Is poetry what we really want to read? Today, in our busy lives, when serious blocks of reading time are hard to come by, it seems to me that poetry is exactly what we ought to read. Take any poem in Stewart Florsheim’s new book, The Short Fall From Grace, and what you get for a one page read is a world of past, present and future.
Beneath the surface of dense yet accessible language is a world that is as much ours as the poet’s. In the poem, Five Years Old, we see a tough little kid leaving (by himself) his hospital bed the day after his tonsillectomy, only to meet his mother in the revolving door of the hospital entry. They go around and around until the boy’s laughter is silenced by his mothers frantic, angry words, “Don’t you ever do this to me again.” Of course the boy will. The boy must do it again, just as we have done it to our mothers. And we know at the close of the poem that our children will do it to us. One poem. One page.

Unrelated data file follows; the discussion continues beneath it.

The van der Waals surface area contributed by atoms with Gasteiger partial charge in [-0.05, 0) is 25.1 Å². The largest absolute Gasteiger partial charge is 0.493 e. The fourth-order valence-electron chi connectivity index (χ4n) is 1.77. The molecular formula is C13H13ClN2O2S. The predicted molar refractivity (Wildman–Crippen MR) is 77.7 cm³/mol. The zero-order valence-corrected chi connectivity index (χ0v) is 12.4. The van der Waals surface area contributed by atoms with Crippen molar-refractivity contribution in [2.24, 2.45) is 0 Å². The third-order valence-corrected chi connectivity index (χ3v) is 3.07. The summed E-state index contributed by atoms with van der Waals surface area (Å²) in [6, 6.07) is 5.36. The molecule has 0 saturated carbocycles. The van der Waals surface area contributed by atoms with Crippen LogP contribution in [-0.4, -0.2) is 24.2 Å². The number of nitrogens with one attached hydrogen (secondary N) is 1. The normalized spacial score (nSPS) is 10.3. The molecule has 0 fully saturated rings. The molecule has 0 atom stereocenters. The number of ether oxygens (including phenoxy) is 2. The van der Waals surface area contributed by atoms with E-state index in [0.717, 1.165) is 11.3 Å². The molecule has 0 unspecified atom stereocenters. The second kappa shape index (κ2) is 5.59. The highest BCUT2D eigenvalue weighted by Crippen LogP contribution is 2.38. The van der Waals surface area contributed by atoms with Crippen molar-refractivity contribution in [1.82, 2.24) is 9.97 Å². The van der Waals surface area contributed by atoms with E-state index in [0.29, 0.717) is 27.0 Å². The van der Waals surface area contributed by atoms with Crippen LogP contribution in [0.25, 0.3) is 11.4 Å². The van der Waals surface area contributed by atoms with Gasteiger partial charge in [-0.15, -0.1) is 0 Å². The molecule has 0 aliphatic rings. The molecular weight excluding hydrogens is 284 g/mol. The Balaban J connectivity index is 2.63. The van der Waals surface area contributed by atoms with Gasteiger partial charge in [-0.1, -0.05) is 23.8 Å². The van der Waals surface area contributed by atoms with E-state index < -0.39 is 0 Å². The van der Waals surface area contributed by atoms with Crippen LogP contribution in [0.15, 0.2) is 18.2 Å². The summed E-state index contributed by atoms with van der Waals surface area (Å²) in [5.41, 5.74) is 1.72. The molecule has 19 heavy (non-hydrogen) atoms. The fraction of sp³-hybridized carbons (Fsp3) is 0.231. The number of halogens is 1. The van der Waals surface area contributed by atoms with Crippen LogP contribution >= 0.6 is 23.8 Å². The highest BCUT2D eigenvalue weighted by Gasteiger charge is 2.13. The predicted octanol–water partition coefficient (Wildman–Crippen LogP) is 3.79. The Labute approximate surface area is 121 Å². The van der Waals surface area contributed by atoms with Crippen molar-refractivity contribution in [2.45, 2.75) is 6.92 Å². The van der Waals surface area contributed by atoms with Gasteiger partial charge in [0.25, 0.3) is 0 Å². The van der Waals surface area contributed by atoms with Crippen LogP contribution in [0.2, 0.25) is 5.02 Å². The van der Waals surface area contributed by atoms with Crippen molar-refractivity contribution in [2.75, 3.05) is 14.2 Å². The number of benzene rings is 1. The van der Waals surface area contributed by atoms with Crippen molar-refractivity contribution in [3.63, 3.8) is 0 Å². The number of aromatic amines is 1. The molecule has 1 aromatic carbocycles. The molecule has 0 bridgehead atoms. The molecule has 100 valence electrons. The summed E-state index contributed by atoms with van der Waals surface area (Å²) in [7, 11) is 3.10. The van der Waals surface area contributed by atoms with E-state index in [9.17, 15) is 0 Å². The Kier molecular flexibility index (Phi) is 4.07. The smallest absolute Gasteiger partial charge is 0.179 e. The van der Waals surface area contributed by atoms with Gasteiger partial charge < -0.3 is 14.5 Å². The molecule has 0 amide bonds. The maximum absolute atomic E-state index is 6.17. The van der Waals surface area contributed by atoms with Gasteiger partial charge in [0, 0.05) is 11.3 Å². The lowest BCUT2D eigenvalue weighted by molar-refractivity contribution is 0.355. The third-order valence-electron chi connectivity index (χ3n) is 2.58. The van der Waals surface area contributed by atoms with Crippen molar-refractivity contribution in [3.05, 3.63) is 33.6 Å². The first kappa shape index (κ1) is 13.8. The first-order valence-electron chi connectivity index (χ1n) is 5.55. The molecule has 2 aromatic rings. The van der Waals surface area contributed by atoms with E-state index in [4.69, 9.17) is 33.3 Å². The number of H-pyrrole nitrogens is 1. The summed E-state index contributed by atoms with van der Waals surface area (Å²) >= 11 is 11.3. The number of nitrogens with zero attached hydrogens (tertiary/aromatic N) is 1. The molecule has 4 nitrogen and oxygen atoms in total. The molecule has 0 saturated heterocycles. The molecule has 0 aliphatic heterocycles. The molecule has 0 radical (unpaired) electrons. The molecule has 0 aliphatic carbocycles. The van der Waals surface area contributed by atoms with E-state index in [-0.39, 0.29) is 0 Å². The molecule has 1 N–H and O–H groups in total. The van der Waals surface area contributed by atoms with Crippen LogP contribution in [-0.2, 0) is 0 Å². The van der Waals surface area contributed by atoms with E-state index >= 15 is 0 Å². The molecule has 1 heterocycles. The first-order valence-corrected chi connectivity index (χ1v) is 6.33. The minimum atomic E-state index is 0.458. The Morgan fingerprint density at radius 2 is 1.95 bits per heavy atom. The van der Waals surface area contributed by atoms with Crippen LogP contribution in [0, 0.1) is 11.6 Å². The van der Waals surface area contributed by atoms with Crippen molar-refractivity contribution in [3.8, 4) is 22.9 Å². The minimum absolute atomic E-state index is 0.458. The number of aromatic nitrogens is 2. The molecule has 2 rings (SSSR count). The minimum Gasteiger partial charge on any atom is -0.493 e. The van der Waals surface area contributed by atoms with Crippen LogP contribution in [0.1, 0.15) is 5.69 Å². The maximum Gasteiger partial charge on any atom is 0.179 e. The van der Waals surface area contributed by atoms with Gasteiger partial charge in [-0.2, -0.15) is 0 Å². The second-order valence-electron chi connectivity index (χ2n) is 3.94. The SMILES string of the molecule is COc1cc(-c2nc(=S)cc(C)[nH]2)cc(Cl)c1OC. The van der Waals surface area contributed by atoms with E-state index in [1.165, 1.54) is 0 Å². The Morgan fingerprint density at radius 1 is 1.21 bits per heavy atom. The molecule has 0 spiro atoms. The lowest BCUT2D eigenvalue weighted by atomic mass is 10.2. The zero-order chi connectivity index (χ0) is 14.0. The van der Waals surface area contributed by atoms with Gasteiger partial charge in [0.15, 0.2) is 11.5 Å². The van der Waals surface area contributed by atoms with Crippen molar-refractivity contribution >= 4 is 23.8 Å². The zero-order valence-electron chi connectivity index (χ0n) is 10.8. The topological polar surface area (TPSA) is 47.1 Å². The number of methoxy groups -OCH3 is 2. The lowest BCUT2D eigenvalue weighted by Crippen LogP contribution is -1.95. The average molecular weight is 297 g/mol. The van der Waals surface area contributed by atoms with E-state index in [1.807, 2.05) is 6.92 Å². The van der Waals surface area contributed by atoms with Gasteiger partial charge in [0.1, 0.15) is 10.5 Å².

Whether Florsheim writes about his life or, as in many of the poems in this book, about artist-captured moments on canvas, each poem is its own story. Read them again while carpooling, train commuting, or waiting your turn at the dentist. Florsheim’s knack for that jolt of understanding just below the surface makes these poems almost photographic. Believe me, you’ll hear the “click” of the camera. We see what the poet sees, and because Florsheim’s language has the light of insight, it is enough for poet and reader.